Religious Education, really

Adam Dinham is professor of Faith and Public Policy and director of the Faith and Civil Society Unit at Goldsmiths, University of London. The unit is embarking on a project called “RE for Real” and he shares his two cents in this article in the New Statesman.

Now, I agree that RE has a place in the curriculum. Whether it needs to be a subject on its own, I don’t know. The way that schools split subjects up is somewhat a matter of convenience. I do think, as a minimum step, that it’d be better as Religion and Ethics. Otherwise it’s rather a boring historical survey of what certain groups of people do and used to do and why. But be that as it may, kids should learn about religion.

Here in Birmingham, RE is a matter of controversy because the local syllabus is rather evangelical. The Birmingham Position seems to be that modern RE, being secular and analytical, encourages a lack of faith. When I was a kid I spent 9 years or so just studying Christianity in RE lessons; nowadays children study a range of religions, giving the impression either that it’s simply a matter of opinion which one is true (the religious supermarket effect) or that they must all be false. The Birmingham syllabus implies that God exists, that each of us is part of a religious tradition, and that all the good values stem from that belief and tradition. Ugh.

Dinham chooses to start his article with a story about a woman who apparently didn’t know what a crucifix is. I’m not sure what to make of this anecdote. It certainly raises more questions than it answers. Firstly, it seems unlikely that any Briton could make it through several years of RE lessons without being taught about Christian symbols and the fate of Jesus. Secondly, does it really matter? Okay, it’s embarrassing when you don’t know that the Battle of Hastings was in 1066 or that the chemical symbol for water is H2O, but the value of these facts to the individual is open to debate. Thirdly, it’s probably a good idea if now and again it’s pointed out, even accidentally, how gruesome the crucifix is as a symbol.

Anyway, the point of the anecdote is that RE matters, but it hardly counts as evidence. As I read on I was rather hoping that some evidence would appear, but I was out of luck. There are lots of examples of religious stuff, but no evidence that ignorance about it is harmful. Instead we get the following statement of the obvious: “Religious illiteracy is responsible for a failure to understand and appreciate the power of religion.” Certainly religion is powerful but perhaps understanding that leads us to give it too much respect? I have to say that education fails much more by omitting to teach children about the power of politics and business than it succeeds by teaching them about the power of religion – if your average RE syllabus actually gets that across.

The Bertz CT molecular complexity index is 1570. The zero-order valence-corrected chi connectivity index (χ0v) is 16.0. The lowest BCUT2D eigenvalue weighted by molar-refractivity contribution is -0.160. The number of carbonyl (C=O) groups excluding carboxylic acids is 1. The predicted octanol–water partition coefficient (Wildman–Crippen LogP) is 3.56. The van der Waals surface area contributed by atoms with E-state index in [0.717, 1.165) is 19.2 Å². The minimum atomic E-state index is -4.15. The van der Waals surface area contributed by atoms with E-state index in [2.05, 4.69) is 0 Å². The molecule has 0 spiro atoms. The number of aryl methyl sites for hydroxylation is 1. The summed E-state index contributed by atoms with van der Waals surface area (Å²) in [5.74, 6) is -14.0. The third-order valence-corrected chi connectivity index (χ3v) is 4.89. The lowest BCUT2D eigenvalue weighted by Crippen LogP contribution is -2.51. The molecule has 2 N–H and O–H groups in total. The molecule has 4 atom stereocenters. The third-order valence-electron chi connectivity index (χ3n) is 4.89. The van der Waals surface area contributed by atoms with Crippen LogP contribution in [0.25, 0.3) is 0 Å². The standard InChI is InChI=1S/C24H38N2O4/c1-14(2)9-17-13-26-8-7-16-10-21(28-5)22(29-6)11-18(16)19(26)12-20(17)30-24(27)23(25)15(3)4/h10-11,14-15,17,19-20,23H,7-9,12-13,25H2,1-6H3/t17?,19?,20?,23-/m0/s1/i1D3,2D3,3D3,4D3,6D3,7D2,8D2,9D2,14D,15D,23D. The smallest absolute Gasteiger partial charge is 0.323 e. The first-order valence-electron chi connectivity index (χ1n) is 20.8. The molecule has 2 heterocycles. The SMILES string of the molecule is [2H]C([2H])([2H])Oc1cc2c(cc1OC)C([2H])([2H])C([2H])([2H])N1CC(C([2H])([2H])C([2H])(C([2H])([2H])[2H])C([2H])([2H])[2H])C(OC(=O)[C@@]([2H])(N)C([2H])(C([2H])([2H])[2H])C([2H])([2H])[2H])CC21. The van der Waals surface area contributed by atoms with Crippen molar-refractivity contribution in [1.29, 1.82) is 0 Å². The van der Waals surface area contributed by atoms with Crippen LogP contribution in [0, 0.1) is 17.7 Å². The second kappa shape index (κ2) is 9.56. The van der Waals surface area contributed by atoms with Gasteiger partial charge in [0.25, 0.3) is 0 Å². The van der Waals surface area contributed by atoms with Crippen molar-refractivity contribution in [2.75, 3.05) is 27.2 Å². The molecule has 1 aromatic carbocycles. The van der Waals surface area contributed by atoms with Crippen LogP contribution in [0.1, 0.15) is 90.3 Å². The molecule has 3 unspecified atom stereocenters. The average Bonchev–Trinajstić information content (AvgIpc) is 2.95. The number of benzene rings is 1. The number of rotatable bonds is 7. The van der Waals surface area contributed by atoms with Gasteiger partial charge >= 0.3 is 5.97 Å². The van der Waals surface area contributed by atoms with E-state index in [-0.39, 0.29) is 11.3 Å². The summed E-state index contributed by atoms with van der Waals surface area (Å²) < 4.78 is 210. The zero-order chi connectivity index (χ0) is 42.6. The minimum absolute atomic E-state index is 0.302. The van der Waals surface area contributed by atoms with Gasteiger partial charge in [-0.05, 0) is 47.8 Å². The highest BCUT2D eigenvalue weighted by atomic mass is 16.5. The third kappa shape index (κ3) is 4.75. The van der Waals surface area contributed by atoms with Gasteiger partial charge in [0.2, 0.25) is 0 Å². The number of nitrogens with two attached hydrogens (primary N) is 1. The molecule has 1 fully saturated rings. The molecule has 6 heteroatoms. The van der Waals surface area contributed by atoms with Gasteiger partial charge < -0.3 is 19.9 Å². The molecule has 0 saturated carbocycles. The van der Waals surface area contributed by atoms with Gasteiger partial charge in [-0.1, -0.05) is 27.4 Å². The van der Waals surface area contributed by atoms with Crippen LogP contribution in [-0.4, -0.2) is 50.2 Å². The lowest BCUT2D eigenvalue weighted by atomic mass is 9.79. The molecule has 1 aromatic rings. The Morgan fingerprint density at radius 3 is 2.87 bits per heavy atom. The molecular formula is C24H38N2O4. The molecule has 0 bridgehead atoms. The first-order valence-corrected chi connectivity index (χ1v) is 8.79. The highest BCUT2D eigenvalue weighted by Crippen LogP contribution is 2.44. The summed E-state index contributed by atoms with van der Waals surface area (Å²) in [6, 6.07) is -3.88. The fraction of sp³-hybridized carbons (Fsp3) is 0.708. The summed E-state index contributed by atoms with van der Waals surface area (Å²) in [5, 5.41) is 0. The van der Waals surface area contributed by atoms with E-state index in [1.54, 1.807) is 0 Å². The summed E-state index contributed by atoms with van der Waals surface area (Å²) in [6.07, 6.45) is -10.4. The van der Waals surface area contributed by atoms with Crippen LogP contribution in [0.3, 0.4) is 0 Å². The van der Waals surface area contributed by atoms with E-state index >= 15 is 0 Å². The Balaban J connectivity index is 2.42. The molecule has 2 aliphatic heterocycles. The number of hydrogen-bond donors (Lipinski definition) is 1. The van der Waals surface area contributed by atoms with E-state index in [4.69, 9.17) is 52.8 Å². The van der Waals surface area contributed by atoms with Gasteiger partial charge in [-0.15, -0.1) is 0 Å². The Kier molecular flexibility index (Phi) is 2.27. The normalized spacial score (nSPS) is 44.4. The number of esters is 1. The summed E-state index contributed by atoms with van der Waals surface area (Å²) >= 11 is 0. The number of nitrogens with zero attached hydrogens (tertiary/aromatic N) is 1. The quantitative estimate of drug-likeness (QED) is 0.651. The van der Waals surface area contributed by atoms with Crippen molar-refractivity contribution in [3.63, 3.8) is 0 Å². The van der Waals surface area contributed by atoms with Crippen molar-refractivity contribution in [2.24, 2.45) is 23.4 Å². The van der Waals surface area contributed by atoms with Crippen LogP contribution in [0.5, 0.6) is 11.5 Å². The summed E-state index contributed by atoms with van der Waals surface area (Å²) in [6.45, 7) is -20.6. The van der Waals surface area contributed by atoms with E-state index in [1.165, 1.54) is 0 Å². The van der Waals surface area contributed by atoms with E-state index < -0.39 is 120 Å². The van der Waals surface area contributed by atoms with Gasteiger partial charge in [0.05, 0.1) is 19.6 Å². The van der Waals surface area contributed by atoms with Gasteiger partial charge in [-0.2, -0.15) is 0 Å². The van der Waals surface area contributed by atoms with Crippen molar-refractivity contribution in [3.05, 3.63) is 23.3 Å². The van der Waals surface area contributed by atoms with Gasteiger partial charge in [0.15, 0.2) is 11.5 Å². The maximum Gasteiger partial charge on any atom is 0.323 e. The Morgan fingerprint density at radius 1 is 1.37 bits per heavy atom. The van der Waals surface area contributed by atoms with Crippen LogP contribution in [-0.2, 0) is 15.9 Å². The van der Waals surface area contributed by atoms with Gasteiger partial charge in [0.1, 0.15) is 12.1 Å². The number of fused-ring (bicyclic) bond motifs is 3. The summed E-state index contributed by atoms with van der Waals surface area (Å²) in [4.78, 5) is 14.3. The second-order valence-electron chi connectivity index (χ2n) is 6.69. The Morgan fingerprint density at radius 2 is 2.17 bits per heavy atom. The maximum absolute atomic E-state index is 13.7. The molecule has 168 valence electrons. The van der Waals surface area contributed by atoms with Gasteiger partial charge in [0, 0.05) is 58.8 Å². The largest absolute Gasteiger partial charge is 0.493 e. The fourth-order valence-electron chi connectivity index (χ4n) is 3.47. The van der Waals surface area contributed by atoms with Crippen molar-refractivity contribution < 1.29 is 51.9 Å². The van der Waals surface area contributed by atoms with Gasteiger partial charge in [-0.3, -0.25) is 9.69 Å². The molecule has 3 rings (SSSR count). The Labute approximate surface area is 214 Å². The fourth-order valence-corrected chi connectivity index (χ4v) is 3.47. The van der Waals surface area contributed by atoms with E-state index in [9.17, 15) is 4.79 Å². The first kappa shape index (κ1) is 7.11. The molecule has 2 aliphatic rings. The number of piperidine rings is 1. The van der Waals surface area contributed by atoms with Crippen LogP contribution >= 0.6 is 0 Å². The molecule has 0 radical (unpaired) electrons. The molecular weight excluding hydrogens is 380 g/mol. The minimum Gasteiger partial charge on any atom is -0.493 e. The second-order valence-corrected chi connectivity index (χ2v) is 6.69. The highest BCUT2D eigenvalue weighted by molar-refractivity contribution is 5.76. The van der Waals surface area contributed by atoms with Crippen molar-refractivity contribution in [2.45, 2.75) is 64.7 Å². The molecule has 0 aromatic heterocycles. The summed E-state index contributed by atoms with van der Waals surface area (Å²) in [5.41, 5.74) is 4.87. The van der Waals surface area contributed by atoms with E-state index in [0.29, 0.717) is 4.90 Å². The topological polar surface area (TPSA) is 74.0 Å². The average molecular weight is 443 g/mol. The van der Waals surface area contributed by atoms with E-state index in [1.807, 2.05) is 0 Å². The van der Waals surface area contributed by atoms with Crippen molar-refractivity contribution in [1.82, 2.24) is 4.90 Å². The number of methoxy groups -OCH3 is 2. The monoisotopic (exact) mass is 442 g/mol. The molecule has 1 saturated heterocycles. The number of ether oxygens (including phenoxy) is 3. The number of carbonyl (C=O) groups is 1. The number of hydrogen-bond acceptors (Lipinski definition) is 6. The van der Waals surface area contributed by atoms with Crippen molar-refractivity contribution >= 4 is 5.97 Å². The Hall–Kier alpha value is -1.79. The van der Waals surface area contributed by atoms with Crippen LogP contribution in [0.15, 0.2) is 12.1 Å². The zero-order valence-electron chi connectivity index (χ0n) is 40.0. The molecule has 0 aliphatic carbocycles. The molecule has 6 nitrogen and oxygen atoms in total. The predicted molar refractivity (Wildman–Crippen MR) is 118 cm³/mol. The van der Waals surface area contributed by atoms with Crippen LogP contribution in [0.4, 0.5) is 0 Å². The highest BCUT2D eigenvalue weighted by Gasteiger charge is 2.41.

Dinham continues, tendentiously: “[Religious illiteracy] leads to an anxiety about the role of religion in the public sphere: from fear of terrorism to fear of exclusion and fear of litigation.” He mentions Trojan Horse and the “Gay Cake” controversy in relation to these claims, but I’m left nonplussed. I can’t judge these claims without evidence. “We have found that a better understanding of the real religious landscape will result in better public services and culture.” I’m not sure what this could mean, but I am sure he has some academic papers somewhere that point somehow to this conclusion.

He says that RE for Real “will explore what school leavers really need to know and understand about religion and belief in the contemporary world.” This is possibly a fine objective, but I’m worried about the word explore. This sounds like a brainstorming session with a flipchart. I hope he means investigate.

Adrian

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